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Assessing Attitudes Toward Wildlife Ownership in United States–Mexico Borderlands
Journal or Book Title: Society and Natural Resources
Keywords: borderland, Hispanic, Latino, Lower Rio Grande Valley, Mexican- American, property, public trust doctrine
Page Number(s): 1-10
Year Published: 2011
Public attitudes toward wildlife ownership represent an important and poorly studied component of biodiversity conservation. We began addressing this knowledge gap by interviewing residents along 140 km of the United States side of the farthest southeastern border with Mexico (n=402). After controlling for demographic variables, urban background and land ownership predicted attitudes regarding wildlife ownership (p<.05). Most exurban respondents considered wildlife public property (72%), and rural respondents were divided (48% considered wildlife public property). Non-Latino whites demonstrated a stronger positive correlation between land ownership and considering wildlife private property (rp=0.81) than Latinos (rp=0.23). These results suggest exurban immigrants will strengthen support for public ownership of wildlife in borderland contexts. The positive relationship between agricultural land ownership and thinking wildlife should be private property may weaken in borderland areas if Latinos regain agricultural land ownership.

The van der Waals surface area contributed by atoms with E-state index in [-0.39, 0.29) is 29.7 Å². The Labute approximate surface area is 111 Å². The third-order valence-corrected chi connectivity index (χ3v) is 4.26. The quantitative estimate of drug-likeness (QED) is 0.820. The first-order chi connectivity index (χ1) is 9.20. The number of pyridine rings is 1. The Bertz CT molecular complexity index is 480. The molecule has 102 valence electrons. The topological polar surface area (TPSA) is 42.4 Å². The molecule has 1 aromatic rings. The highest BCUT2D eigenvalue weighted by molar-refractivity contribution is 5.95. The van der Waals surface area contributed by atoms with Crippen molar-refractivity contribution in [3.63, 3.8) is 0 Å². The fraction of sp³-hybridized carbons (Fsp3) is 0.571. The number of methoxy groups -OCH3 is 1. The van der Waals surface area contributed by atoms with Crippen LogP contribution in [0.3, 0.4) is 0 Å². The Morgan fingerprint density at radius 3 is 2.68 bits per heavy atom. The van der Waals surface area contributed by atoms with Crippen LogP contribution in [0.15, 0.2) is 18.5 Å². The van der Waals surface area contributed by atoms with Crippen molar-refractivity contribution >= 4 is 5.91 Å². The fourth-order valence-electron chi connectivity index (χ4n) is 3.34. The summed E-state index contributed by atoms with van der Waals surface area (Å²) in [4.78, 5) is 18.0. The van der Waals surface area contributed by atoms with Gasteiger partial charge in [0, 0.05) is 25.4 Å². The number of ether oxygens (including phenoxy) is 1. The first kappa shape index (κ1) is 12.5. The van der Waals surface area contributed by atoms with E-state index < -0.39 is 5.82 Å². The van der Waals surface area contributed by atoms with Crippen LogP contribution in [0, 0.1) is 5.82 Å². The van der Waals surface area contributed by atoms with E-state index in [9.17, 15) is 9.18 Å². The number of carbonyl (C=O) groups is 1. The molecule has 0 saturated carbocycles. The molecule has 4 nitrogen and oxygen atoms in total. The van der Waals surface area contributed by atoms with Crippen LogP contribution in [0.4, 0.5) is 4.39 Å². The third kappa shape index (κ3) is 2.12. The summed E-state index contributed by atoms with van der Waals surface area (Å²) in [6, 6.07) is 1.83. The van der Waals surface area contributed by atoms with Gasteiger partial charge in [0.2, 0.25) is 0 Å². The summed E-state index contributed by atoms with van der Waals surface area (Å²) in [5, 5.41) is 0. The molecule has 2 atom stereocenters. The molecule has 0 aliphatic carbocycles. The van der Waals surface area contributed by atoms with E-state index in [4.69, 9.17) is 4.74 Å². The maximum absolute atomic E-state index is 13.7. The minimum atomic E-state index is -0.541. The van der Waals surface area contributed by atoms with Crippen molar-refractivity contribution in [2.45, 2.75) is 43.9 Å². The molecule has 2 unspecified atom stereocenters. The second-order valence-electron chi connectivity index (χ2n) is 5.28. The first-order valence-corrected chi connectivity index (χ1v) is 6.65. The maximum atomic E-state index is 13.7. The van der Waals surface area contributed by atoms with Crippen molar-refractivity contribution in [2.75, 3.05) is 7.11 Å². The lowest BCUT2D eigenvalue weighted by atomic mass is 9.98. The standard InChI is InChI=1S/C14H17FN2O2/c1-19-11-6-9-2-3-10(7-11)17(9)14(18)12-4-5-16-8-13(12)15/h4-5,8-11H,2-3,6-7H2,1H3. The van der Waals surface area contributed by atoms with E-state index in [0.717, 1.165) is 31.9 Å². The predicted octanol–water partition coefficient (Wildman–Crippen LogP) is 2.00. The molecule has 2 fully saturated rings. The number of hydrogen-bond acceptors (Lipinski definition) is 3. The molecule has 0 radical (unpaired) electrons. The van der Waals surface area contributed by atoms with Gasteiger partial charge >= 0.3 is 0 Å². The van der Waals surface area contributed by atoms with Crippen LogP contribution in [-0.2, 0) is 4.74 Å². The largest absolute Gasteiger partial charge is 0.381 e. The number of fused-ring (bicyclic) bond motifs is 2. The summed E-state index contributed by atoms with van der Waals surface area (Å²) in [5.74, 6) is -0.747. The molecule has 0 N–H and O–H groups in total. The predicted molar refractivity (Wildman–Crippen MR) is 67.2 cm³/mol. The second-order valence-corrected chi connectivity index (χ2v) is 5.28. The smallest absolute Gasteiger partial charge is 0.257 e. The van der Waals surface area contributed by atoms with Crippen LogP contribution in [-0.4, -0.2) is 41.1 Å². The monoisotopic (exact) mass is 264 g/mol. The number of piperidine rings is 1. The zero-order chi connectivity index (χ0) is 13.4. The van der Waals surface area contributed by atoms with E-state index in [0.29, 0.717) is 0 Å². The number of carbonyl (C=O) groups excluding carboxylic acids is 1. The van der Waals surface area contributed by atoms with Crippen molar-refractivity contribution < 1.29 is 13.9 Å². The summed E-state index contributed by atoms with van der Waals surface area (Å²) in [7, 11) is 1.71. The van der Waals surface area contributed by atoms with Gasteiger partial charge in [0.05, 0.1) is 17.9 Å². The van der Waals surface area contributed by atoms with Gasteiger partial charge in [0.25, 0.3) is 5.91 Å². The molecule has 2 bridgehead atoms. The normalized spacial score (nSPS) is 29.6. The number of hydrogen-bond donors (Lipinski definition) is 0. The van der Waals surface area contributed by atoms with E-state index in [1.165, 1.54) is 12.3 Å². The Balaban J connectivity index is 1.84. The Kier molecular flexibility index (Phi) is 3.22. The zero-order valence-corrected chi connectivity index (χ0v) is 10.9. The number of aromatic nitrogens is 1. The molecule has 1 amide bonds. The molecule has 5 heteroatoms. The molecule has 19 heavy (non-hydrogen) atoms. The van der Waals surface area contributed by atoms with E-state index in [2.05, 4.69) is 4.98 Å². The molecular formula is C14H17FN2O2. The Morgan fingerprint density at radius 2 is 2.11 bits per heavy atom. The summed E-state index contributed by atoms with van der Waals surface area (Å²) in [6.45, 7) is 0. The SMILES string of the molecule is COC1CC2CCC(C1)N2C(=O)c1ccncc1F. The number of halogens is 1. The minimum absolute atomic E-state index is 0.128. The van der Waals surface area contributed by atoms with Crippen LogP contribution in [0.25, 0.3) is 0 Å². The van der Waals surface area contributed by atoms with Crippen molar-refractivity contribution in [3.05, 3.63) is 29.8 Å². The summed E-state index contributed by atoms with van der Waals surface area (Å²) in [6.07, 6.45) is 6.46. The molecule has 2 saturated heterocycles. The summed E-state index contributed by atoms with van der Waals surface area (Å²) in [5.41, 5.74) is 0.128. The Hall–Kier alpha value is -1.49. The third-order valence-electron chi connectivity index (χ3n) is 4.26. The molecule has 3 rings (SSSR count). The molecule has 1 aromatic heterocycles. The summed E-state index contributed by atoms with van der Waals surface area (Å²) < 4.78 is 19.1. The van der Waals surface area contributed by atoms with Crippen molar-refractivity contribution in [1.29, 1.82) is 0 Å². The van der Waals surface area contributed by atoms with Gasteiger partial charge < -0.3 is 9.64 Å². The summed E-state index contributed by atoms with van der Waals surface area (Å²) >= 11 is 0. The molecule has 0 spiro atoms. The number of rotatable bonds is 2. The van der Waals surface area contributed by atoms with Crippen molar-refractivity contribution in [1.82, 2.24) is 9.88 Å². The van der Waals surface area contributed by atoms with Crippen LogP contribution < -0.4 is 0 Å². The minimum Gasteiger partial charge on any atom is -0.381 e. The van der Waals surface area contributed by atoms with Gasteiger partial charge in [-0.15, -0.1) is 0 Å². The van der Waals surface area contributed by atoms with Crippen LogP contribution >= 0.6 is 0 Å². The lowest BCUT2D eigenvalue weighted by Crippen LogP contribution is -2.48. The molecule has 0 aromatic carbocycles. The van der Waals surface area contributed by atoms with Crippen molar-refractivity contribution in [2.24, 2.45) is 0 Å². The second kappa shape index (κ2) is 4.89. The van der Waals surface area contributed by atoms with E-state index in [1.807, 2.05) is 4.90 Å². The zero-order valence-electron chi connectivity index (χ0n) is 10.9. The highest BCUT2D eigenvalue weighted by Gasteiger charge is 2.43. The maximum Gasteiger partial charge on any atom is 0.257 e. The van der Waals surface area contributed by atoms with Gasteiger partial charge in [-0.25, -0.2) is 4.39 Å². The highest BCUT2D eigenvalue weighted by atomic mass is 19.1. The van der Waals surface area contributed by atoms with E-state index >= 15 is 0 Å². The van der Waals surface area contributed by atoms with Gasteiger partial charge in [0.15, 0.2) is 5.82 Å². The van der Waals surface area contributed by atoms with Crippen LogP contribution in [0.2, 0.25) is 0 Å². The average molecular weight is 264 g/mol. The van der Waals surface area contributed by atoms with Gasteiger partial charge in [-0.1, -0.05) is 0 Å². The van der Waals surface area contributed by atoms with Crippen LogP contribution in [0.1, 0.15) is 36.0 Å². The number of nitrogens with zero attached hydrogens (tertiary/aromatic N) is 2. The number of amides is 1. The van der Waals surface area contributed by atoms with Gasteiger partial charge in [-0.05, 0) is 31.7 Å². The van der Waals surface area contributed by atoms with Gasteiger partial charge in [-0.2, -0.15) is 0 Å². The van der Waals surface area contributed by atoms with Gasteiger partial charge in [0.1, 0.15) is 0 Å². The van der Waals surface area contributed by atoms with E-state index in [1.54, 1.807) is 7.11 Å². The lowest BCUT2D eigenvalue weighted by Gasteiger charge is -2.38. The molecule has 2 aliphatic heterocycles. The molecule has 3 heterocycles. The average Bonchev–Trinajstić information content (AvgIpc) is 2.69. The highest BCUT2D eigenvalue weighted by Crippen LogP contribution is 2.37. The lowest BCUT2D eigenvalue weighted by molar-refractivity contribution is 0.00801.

Type of Publication: Journal Article